Your child can get an infection in the bladder or the tube that carries the urine out of the body. The infection is caused by bacteria and needs to be treated. Here are signs you should watch for:
Your child has pain when she urinates (pees).
Your child has to pee right away and can't hold it.
Your child has to pee often.
Even when your child is awake, he wets his pants.
Your child wets at night.
Your child's urine smells bad or looks cloudy.
Your child has a fever or a stomachache.
How can I help my child?
Give antibiotics. Your child needs to take the medicine prescribed by your doctor to get better.
Give lots of water and fluids. Drinking lots of water and fluids helps clear up the infection. Cranberry juice may help.
Give pain and fever medicine. Give your child acetaminophen (Tylenol) or ibuprofen (Advil) for the pain or for fever over 102°F (39°C). No aspirin.
Call your doctor. Two days after your child starts the medicine, call your child's doctor about your child's symptoms. You need to make sure your child is getting better.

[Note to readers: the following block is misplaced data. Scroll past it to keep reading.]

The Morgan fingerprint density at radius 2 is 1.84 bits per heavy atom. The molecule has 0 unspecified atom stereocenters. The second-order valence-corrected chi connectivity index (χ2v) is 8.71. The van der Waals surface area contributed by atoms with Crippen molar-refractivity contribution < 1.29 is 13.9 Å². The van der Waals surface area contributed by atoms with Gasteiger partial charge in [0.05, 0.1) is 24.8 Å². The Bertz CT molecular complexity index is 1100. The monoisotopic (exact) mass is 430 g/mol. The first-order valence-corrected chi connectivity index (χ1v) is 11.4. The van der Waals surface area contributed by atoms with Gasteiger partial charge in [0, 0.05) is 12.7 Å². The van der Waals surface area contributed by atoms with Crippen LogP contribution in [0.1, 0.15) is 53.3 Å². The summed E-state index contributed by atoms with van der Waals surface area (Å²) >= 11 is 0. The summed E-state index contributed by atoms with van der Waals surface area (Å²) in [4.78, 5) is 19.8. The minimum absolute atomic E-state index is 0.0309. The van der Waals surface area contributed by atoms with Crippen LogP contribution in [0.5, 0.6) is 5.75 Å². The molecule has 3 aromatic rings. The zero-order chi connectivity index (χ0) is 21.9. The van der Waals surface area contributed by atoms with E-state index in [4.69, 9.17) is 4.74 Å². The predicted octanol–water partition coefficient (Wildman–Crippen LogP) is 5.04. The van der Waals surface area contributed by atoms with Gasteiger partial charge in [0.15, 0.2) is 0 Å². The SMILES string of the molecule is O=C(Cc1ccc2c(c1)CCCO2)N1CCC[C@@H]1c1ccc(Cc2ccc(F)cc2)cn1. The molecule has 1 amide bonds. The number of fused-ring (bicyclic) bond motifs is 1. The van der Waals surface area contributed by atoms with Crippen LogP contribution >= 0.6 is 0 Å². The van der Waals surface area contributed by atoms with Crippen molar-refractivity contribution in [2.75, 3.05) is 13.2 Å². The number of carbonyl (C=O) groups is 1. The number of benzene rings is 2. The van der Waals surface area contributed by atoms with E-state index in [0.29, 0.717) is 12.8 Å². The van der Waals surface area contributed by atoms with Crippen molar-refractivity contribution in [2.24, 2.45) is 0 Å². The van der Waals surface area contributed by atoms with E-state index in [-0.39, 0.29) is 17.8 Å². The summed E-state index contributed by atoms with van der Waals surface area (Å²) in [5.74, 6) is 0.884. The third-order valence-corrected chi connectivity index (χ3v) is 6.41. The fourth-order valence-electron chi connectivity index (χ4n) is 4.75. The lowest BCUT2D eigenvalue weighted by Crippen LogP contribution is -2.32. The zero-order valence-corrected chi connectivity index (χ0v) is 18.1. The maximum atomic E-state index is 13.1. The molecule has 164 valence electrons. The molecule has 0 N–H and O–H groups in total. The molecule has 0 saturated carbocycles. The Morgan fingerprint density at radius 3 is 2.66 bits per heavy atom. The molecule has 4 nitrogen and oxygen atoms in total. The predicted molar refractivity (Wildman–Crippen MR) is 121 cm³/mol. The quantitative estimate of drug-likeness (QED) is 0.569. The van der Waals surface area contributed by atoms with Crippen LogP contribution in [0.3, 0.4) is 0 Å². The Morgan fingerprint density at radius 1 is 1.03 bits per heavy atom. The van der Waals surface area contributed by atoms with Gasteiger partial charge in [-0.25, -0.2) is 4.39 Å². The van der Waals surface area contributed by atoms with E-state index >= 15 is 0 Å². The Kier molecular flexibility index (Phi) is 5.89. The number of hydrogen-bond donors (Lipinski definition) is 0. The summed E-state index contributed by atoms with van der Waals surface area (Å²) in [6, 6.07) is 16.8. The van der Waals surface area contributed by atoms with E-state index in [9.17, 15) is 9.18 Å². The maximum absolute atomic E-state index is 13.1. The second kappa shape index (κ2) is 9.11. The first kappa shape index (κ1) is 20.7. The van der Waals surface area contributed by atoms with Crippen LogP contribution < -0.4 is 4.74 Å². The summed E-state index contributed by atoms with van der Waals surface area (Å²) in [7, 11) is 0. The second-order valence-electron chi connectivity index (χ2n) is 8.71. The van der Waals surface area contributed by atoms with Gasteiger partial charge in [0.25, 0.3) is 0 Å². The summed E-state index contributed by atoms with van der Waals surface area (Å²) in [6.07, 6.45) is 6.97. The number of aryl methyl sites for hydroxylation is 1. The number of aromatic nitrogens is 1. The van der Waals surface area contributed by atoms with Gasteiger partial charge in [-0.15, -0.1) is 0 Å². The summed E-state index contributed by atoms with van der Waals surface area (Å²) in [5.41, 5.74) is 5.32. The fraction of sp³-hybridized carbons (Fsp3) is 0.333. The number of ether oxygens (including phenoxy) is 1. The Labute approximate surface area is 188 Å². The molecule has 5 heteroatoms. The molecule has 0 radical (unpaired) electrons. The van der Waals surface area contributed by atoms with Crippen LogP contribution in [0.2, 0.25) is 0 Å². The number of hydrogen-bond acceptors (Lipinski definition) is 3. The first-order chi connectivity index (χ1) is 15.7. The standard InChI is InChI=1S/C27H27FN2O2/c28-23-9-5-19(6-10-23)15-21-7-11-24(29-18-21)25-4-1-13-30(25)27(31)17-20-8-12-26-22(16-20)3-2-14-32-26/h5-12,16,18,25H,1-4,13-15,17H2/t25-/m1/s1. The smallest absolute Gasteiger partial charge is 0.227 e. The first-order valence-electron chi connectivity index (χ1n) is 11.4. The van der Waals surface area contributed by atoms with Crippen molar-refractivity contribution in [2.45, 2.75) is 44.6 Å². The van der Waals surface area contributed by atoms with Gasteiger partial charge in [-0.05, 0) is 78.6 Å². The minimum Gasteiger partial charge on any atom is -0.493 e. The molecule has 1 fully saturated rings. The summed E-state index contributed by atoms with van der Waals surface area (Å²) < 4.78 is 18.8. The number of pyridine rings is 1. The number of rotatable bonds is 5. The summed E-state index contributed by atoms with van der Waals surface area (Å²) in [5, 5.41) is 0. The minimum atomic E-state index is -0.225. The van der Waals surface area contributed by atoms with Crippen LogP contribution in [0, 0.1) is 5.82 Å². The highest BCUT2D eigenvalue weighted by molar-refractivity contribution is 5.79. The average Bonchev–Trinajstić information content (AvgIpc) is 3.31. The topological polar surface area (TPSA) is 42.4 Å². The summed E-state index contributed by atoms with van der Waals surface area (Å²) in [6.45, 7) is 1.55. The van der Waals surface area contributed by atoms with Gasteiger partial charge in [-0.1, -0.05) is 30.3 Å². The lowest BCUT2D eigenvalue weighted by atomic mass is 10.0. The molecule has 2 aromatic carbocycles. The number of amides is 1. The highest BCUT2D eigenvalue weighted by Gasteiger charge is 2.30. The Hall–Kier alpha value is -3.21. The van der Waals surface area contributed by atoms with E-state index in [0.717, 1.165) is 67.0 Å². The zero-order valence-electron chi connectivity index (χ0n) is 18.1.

Get a recheck. Your child will need another urine test about 1 week after your child finishes the antibiotic.
Call your child's doctor right away if:
Your child has back pain.
Your child starts to act very sick
Call your child's doctor during office hours if:
Your child has a fever more than 2 days after taking the medicine.
It still hurts your child to pee 2 days after taking the medicine.
You have other concerns or questions.
Written by Barton D. Schmitt, MD, author of “My Child Is Sick,” American Academy of Pediatrics Books.
Pediatric Advisor 2016.4 published by RelayHealth. Last modified: 2011-06-07 Last reviewed: 2016-06-01
This content is reviewed periodically and is subject to change as new health information becomes available. The information is intended to inform and educate and is not a replacement for medical evaluation, advice, diagnosis or treatment by a healthcare professional.